The colors are used for both the tassel and the velvet trim on the hood. The purple and gold satin lining of the hood represents the traditional colors of Marshall B. Ketchum University.

Honor cords are worn to signify academic achievement and/or membership in an honor society depending on the College.

The Southern California College of Optometry recognizes students with the highest GPAs. The gold Summa Cum Laude cord represents a GPA of 3.8 to 4.0. The silver Magna Cum Laude cord represents a GPA of 3.6 to 3.79. The white Cum Laude cord represents a GPA of 3.4 to 3.59. These honors are included on the student’s diploma.

The student with the highest cumulative GPA is the valedictorian, sits with the Platform Party and gives the valedictorian address. The student wears an engraved medallion.

The student with the second-highest cumulative GPA is the salutatorian. The student wears an engraved medallion.

Beta Sigma Kappa is the optometric honor society (BSK). If the student is a member during their last academic year, the student wears a single gold cord. If the student was a member all four years, the student wears a gold and black intertwined cord.

The students keep the honor cords and medallions.

The School of Physician Assistant Studies recognizes students at the Leadership Awards Ceremony held the day before commencement. The students are awarded certificates.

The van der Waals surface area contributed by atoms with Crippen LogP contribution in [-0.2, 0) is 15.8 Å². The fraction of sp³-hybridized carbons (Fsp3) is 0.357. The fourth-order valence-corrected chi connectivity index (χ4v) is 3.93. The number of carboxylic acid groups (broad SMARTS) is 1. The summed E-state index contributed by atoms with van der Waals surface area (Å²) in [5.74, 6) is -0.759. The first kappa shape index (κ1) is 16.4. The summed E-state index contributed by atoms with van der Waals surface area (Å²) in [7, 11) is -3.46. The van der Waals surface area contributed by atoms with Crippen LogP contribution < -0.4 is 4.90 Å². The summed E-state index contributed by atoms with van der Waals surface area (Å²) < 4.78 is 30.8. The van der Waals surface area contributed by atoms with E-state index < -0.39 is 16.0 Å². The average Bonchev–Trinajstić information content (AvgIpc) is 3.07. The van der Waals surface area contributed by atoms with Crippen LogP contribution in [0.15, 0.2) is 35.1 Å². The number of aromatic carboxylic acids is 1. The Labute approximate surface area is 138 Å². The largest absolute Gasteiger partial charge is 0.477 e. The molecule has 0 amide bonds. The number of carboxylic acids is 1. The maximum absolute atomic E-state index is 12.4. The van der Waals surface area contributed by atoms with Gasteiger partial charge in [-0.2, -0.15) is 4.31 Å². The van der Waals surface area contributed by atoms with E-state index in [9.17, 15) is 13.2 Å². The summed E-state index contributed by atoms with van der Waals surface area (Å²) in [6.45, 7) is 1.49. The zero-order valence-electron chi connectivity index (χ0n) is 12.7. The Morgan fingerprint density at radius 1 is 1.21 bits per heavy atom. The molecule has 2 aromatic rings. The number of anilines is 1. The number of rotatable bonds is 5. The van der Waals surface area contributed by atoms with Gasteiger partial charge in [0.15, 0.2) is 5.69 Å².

The Class President gives the graduate address during commencement. Marshall B. Ketchum University recognizes students from all Colleges for the Student Leadership Development Certificate. These students are identified by the leadership medals worn on their gowns during the Commencement Ceremony.

Colleges and universities often employ a “mace” to connect the institution’s customs with the best traditions of higher education dating to the first universities founded during the Middle Ages. A mace symbolizes authority, learning and scholarship, history, reputation and values. It suggests commemoration, elegance, honor, pageantry, purpose, quality, solemnity, stability and continuity. The mace is identified with the Office of the President of the University and is carried through the procession by the highest-ranking faculty member of the College.